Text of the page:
The EU has rejected the idea of voluntary codes for corporate governance for Europe’s businesses and has shown support instead for compulsory measures.
In a speech on Monday, the European Commission’s Internal Markets Commissioner Michel Barnier said “I am clear we will not be able to rely only on voluntary codes”. (Speech in full (PDF))
The EU is due to deliver a discussion paper on Corporate Governance in 2011 and it is now certain that this will include an element of compulsion in sustainability reporting.
This will cause consternation among some of Europe’s member states. The UK in particular supports wholly voluntary measures and is likely to fight against any top-down imposition of standards from Brussels.
In particular the UK’s corporate governance and reporting regulator, the Financial Reporting Council, has said it will “defend to the death” the voluntary “comply or explain” principle which underpins many of the UK’s corporate reporting requirements.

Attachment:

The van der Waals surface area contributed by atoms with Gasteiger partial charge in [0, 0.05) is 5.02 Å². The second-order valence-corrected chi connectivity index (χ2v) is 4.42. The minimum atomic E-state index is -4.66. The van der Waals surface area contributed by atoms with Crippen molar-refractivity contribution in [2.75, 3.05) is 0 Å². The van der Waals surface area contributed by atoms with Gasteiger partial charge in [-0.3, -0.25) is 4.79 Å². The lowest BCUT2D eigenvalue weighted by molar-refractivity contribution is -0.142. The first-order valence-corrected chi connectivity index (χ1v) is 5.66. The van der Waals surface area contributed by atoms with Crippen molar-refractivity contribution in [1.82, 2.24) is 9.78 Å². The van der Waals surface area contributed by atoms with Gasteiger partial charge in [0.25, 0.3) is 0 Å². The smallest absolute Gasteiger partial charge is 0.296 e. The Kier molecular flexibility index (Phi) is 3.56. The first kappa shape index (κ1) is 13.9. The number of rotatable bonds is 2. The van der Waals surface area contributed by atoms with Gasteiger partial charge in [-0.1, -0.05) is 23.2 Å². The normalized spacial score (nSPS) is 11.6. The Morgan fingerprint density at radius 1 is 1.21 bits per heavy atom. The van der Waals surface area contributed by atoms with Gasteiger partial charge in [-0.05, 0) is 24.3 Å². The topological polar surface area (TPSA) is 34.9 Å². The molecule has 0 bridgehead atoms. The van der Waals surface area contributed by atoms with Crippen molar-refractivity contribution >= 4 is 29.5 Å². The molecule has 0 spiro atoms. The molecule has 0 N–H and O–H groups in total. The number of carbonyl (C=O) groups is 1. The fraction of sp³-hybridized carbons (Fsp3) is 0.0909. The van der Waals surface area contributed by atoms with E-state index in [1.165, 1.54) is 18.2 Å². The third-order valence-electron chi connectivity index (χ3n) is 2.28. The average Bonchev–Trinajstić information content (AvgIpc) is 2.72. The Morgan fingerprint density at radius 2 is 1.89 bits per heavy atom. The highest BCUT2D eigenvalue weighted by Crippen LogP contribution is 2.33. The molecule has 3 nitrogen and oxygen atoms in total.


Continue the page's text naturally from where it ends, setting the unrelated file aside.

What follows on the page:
Proposals which are up for discussion include limiting the number of directorships a person can hold, making a Chief Risk Officer mandatory and moving director remuneration away from the “hit-and-run culture that has caused so much damage”.
However Commissioner Barnier’s comments are aimed at a bigger target than just the EU. He concluded: “None of these actions can be wholly effective if taken in Europe alone. We live in a global world. And in a global world, policies which have a global impact must be designed – and applied – at a global level. That is why action at the G20 is so important. And why Seoul next month [November] matters – because it’s the right level for the issues we face.”
The Seoul Summit agenda includes the G20 Business Summit, a roundtable of 100 CEOs meeting with government representatives who will address Trade and Investment, Green Growth and CSR and is described as “a process, rather than a one-time event”.
The summit will also focus upon how to implement changes in the global financial system to make it more robust and accountable.
As Commissioner Barnier made his comments within the context of improving financial systems and increasing corporate responsibility, it seems likely that the EU will raise the subject during the roundtables or the main summit itself.
So the scene seems set. Sooner or later the EU will push for compulsory governance standards and will push for them to be recognised worldwide. You have now been warned!
Picture Credit: EPP Summit March 2010 by europeanpeoplesparty under Creative Commons Attribution No Derivatives License.
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